Safe Airconditioning Installation

Gordon Harris is an auditor and contract investigator for the Plumbing Industry Commission. He has worked in the air conditioning installation industry for 46 years as a refrigeration and air conditioning mechanic, trainer, engineer and most recently, contract investigator. Here Gordon writes of his experience and recommendations for the safe installation of air conditioning units:

My passion for safety began when I was a refrigeration and air conditioning mechanic and an industrial accident left me partially paralysed for six months. Since then I have been a passionate advocate for the safety of installers, service personnel and end users. In my experience a lot of safety problems are caused because people don’t think about installation, maintenance or end-use. I have seen 100kg air conditioning compressors installed on laser light roofing which is not load rated to hold this weight. No thought went into the long-term durability of the unit, safety of the end-user or safety of maintenance personnel. Installers use cranes, hoists, lifters and other equipment to safely lift condensing units/compressors into position. However, installers need to think about future maintenance requirements because improperly positioned units can place servicing personnel at risk.

Under the 2008 Plumbing Regulations, equipment must be accessible for service and maintenance. If the Plumbing Industry Commission’s investigators consider maintenance access is unsafe, the investigators will issue rectification notices, and the person who signed the certificate of compliance will have to pay to fix the issues. It’s always more expensive to rectify than to do it safely in the first place. One recent Plumbing Industry Commission investigation of an air conditioning unit installed on a house resulted in a principal contractor being held responsible for rectification costing more than $100,000.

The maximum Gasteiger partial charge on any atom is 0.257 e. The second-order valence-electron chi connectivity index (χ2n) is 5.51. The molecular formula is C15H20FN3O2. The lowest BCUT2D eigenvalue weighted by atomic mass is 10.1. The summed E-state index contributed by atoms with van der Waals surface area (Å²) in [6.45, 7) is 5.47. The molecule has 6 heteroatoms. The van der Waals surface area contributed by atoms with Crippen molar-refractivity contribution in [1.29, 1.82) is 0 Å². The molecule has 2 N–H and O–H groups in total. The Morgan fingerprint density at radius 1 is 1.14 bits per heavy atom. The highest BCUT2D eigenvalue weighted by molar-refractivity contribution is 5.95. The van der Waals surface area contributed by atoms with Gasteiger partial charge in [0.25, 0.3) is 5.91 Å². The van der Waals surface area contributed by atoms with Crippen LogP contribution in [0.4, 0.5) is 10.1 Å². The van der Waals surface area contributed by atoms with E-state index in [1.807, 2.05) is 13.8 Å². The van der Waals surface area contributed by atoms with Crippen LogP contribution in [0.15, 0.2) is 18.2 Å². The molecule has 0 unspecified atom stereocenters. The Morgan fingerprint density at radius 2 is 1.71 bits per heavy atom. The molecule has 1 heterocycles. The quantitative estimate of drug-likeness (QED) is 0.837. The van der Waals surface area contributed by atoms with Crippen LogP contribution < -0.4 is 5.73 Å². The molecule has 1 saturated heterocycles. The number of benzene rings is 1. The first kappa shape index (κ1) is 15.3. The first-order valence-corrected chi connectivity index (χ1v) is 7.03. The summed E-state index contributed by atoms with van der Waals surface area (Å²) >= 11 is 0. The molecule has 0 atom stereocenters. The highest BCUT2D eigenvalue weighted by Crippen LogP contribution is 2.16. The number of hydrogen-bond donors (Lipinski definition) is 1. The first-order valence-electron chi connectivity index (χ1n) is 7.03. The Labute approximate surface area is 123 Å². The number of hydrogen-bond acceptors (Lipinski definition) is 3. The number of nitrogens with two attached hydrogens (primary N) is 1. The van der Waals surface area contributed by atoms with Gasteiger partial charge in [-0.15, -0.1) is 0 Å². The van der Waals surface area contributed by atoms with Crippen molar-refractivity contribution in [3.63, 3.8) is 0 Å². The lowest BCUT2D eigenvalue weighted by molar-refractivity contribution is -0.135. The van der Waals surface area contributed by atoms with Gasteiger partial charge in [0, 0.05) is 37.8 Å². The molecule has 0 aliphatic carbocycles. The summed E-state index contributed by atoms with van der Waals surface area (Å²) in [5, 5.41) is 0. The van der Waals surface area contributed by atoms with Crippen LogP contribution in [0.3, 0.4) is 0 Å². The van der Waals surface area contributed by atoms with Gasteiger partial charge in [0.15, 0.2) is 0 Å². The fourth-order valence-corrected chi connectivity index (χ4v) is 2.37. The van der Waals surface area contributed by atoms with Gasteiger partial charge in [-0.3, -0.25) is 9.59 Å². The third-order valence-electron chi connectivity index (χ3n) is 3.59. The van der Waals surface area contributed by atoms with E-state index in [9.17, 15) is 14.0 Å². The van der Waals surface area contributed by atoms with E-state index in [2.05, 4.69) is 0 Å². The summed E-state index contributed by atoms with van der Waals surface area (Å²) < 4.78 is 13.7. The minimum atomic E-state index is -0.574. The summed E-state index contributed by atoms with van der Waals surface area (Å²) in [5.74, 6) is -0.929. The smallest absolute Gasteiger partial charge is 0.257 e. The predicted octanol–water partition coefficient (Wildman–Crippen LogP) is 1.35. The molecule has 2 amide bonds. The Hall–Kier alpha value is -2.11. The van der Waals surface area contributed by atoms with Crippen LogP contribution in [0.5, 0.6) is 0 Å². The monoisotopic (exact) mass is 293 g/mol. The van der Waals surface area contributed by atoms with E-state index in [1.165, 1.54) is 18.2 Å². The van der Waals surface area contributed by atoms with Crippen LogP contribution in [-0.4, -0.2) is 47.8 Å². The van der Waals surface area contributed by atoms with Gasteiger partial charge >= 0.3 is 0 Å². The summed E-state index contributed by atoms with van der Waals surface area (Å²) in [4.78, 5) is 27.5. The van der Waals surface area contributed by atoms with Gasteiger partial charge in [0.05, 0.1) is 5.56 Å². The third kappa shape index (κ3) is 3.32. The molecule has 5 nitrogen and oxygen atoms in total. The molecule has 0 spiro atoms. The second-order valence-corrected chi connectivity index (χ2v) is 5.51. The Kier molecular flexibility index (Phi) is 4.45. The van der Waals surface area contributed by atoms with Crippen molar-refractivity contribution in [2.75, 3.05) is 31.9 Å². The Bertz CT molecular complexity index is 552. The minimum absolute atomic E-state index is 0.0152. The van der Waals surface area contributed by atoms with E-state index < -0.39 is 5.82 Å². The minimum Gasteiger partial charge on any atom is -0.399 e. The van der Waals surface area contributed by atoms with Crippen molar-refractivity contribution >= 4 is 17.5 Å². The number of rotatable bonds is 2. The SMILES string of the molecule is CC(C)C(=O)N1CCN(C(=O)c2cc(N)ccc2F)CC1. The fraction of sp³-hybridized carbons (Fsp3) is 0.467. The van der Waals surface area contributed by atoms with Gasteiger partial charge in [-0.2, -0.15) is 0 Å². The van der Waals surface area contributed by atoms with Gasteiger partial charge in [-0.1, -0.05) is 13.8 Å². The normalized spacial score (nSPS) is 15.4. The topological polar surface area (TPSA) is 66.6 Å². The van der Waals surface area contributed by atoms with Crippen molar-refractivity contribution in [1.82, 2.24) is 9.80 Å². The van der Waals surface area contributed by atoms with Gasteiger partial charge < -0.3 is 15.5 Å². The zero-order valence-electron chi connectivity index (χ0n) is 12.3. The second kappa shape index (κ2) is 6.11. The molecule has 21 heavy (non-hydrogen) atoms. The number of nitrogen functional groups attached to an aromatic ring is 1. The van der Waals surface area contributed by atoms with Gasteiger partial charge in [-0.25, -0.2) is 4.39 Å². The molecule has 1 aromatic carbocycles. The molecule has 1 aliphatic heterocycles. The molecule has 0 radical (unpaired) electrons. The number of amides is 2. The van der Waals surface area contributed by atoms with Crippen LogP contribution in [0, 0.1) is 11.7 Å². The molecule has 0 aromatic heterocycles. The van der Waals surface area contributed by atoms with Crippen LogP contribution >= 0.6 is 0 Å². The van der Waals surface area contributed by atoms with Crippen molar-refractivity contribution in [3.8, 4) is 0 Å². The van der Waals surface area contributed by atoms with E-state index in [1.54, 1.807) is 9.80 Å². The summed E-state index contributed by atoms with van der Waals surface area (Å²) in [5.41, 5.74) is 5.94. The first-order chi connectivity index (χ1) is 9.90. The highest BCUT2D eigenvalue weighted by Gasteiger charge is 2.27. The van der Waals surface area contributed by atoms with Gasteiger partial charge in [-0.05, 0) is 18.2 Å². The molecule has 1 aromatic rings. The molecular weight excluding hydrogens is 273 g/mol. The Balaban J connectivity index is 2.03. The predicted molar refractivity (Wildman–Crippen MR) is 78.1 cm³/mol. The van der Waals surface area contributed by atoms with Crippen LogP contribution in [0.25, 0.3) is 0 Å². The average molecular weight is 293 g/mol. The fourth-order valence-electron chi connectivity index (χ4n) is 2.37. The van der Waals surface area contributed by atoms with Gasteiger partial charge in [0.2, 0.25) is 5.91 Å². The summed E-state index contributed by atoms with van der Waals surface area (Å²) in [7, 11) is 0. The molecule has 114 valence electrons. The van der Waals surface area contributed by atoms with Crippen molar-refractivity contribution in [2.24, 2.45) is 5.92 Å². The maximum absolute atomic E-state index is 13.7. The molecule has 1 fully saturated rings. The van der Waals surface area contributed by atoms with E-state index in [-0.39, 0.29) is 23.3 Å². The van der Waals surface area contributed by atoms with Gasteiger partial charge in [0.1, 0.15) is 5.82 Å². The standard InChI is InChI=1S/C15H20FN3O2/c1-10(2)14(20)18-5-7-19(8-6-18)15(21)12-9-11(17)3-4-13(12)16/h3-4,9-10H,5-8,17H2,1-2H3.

Tips for safe installation of air conditioning units are:

1. Put yourself in the shoes of the maintenance person. Position the unit so it’s easy to access for installation and future maintenance.

2. Think about what you are installing it on – make sure the surface is secure and can safely hold your weight and the weight of the equipment.

3. Think about how to get the equipment to the height you need including servicing equipment.

4. Think about how to securely fasten the unit to the base structure and be prepared for bad weather conditions. 5. Be safety conscious. Ensure you walk away from each job and so do future service personnel.


Please feel free to share any comments or experiences.

About the Author

Safety Concepts is an online resource providing up to date insights and covering issues in the field of Workplace Safety.

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